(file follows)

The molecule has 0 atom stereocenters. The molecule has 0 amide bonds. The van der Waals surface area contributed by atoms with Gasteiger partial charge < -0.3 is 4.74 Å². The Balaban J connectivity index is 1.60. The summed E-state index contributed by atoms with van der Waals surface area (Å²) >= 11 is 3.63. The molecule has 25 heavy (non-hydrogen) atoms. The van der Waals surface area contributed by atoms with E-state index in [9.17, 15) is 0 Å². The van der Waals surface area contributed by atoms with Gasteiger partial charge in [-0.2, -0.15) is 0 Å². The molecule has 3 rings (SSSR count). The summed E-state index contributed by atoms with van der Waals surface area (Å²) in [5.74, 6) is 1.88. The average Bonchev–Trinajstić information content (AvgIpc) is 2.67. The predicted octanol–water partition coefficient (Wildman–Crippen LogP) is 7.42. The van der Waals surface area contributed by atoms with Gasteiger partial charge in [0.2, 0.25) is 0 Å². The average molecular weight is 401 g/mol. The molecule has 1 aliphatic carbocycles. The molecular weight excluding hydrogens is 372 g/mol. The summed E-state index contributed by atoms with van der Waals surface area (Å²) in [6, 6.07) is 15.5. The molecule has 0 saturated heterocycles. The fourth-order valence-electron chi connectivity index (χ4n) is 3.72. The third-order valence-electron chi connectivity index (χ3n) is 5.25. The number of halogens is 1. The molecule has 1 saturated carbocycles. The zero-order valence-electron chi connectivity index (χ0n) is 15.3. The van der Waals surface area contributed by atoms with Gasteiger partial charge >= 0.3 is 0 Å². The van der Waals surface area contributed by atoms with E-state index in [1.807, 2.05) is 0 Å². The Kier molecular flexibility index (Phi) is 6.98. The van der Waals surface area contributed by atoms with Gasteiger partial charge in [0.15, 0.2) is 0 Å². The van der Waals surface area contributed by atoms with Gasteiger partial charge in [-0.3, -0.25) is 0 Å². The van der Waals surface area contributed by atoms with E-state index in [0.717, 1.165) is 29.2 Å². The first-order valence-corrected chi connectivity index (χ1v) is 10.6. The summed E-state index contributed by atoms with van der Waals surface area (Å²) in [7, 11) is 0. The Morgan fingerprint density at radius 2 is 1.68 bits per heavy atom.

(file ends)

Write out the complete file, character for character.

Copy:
The molecule has 0 atom stereocenters. The molecule has 0 amide bonds. The van der Waals surface area contributed by atoms with Gasteiger partial charge < -0.3 is 4.74 Å². The Balaban J connectivity index is 1.60. The summed E-state index contributed by atoms with van der Waals surface area (Å²) >= 11 is 3.63. The molecule has 25 heavy (non-hydrogen) atoms. The van der Waals surface area contributed by atoms with E-state index in [9.17, 15) is 0 Å². The van der Waals surface area contributed by atoms with Gasteiger partial charge in [-0.2, -0.15) is 0 Å². The molecule has 3 rings (SSSR count). The summed E-state index contributed by atoms with van der Waals surface area (Å²) in [5.74, 6) is 1.88. The average Bonchev–Trinajstić information content (AvgIpc) is 2.67. The predicted octanol–water partition coefficient (Wildman–Crippen LogP) is 7.42. The van der Waals surface area contributed by atoms with Gasteiger partial charge in [0.2, 0.25) is 0 Å². The average molecular weight is 401 g/mol. The molecule has 1 aliphatic carbocycles. The molecular weight excluding hydrogens is 372 g/mol. The summed E-state index contributed by atoms with van der Waals surface area (Å²) in [6, 6.07) is 15.5. The molecule has 0 saturated heterocycles. The fourth-order valence-electron chi connectivity index (χ4n) is 3.72. The third-order valence-electron chi connectivity index (χ3n) is 5.25. The number of halogens is 1. The molecule has 1 saturated carbocycles. The zero-order valence-electron chi connectivity index (χ0n) is 15.3. The van der Waals surface area contributed by atoms with Gasteiger partial charge >= 0.3 is 0 Å². The van der Waals surface area contributed by atoms with E-state index in [1.807, 2.05) is 0 Å². The Kier molecular flexibility index (Phi) is 6.98. The van der Waals surface area contributed by atoms with Gasteiger partial charge in [0.15, 0.2) is 0 Å². The van der Waals surface area contributed by atoms with Gasteiger partial charge in [-0.3, -0.25) is 0 Å². The van der Waals surface area contributed by atoms with E-state index in [0.717, 1.165) is 29.2 Å². The first-order valence-corrected chi connectivity index (χ1v) is 10.6. The summed E-state index contributed by atoms with van der Waals surface area (Å²) in [7, 11) is 0. The Morgan fingerprint density at radius 2 is 1.68 bits per heavy atom.